September 29, 2008
Has Michigan Law Invented a New Gaming Technique for US News Rankings?
Apparently so, the recently announced Wolverine Scholars Program allows Michigan undergrads with a minimum 3.80 GPA to apply to Michigan's law school without taking the LSAT. What's the benefit? No LSAT scores to report to US News while the minimum 3.8 GPA could boost Michigan's median 3.64 GPA.
Bill Henderson (Indiana-Bloomington) writes, "I cannot overcome the perception that Michigan is really just upping the U.S. News gamesmanship. ... In my opinion, the only rational explanation is that Michigan seeks a rankings payoff. Here, an elite law school sets a new low in our obsession of form over substances--once again, we legal educators are setting a poor example for our students."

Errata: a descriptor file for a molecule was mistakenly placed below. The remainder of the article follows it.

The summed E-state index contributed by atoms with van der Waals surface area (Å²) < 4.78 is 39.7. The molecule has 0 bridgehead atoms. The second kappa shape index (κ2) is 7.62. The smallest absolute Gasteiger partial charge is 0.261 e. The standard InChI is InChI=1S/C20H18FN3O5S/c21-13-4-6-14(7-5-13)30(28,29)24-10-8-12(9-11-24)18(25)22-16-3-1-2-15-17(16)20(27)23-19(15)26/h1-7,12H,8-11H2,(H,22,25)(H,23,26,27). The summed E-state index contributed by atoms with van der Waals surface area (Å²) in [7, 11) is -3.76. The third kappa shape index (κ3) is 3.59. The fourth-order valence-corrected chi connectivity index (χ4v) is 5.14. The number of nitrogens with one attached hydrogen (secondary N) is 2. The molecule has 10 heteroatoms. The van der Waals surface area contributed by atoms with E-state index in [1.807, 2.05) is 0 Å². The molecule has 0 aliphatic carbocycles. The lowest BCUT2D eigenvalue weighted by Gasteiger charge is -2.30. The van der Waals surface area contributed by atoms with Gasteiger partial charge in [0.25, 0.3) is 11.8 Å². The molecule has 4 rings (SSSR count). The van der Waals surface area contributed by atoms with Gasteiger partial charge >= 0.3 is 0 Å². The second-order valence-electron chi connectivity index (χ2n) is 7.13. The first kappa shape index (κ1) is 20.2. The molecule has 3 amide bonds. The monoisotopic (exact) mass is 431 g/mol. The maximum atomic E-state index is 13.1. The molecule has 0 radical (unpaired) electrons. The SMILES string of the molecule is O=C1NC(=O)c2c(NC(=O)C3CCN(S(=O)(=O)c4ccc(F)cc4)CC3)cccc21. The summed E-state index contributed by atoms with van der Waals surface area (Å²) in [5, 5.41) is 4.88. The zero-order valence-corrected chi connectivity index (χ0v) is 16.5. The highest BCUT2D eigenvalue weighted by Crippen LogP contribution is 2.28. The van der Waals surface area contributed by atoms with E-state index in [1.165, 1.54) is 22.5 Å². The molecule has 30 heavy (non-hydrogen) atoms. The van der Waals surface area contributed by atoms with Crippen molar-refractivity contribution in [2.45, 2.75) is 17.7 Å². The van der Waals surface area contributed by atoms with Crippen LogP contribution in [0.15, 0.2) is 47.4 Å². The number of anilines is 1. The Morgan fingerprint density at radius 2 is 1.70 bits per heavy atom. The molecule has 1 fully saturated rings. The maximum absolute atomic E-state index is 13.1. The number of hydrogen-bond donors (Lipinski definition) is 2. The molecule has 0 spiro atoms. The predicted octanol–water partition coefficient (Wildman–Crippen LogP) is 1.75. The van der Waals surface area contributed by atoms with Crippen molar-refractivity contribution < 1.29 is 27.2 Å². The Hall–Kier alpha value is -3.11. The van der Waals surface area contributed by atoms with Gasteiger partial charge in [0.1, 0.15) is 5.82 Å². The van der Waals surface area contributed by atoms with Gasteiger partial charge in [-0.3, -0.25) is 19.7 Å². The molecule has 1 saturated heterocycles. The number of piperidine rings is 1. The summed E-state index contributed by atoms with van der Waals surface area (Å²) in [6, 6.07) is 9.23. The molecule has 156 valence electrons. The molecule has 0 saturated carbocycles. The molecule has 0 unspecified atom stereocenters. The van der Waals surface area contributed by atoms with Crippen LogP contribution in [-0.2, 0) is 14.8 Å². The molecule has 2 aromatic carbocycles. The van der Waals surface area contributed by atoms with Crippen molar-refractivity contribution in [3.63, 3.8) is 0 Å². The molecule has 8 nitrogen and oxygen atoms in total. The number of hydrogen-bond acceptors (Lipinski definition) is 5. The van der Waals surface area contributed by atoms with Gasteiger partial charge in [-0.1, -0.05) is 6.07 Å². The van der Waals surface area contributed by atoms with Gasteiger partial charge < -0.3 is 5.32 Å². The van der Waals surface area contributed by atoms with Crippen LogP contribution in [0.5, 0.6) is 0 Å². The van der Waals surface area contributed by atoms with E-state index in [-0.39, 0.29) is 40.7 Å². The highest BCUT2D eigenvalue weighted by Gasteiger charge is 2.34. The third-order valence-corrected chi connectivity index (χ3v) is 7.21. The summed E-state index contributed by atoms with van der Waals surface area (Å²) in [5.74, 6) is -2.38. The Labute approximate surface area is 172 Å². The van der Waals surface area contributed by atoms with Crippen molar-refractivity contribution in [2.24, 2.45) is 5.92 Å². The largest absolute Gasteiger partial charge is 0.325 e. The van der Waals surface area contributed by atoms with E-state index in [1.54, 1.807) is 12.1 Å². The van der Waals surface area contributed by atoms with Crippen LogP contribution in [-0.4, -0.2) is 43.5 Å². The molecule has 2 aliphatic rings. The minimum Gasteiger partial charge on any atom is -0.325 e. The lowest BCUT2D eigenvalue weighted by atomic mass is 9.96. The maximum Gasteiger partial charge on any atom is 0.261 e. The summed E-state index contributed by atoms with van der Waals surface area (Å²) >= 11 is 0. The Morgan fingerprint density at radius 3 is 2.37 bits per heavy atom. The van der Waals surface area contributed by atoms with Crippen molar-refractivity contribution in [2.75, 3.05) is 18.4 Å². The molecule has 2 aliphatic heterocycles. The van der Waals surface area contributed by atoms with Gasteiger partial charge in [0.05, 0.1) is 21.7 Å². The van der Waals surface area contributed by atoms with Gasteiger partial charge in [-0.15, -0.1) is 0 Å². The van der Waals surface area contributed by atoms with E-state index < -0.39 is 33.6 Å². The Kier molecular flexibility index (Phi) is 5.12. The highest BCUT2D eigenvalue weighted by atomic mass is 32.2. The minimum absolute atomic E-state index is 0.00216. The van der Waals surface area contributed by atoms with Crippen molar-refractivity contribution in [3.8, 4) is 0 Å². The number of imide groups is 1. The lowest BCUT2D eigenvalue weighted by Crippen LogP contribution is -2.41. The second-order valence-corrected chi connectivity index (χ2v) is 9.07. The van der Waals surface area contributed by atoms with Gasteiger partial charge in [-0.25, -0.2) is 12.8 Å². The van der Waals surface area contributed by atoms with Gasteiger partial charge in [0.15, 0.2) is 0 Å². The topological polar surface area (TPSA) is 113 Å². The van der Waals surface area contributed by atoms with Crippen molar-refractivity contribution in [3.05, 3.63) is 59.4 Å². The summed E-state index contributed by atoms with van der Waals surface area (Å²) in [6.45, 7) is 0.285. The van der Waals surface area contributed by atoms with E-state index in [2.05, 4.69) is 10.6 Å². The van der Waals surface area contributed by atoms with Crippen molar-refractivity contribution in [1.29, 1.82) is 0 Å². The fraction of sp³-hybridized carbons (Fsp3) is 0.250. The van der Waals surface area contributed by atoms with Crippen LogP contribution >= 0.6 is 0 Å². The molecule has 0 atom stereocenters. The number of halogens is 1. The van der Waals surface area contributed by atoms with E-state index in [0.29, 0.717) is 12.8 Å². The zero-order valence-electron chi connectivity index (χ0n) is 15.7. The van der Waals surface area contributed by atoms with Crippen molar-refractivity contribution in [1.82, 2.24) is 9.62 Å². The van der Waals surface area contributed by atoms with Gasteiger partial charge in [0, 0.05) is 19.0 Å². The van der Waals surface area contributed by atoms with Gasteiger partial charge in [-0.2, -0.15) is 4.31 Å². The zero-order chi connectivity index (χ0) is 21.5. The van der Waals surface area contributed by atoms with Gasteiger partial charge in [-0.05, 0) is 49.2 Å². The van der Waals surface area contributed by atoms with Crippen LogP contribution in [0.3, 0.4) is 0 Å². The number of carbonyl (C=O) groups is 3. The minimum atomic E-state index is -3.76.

So if the Wolverine Scholars Program admits a lot of students, the Law School can game its median GPA score which counts for 10% of their US News ranking score. The problem is that Michigan isn't contemplating admitting more than 5-10 students in the School's usual first-year class of 360. See Dan Slater's interview of Michigan's Dean of Admission, Sarah Zearfoss on WSJ's Law Blog.
Where's the beef? It's one of those "damn, why didn't we think of this!" moments in law school administration circles. My crystal ball says other law schools will adopt similar programs. Some of the more ranking-obsessed ones will be tempted to admit enough students (20%?) with lower GPAs (3.0?) that are still higher than their school's reported median GPA data to really game the US News rankings system. Watch these ranking factors become as fraudulent as unaudited law school employment data.
What does a "low pass" grade mean? Meanwhile on the law school grading system front, Harvard has eliminated its incomprehensible 15-point grading system for one that is more Yale-esque: Honors-Pass-Low Pass-Fail. Obviously this was in response to the Greta Van Susteren expose that law school grades are frauds. [JH]
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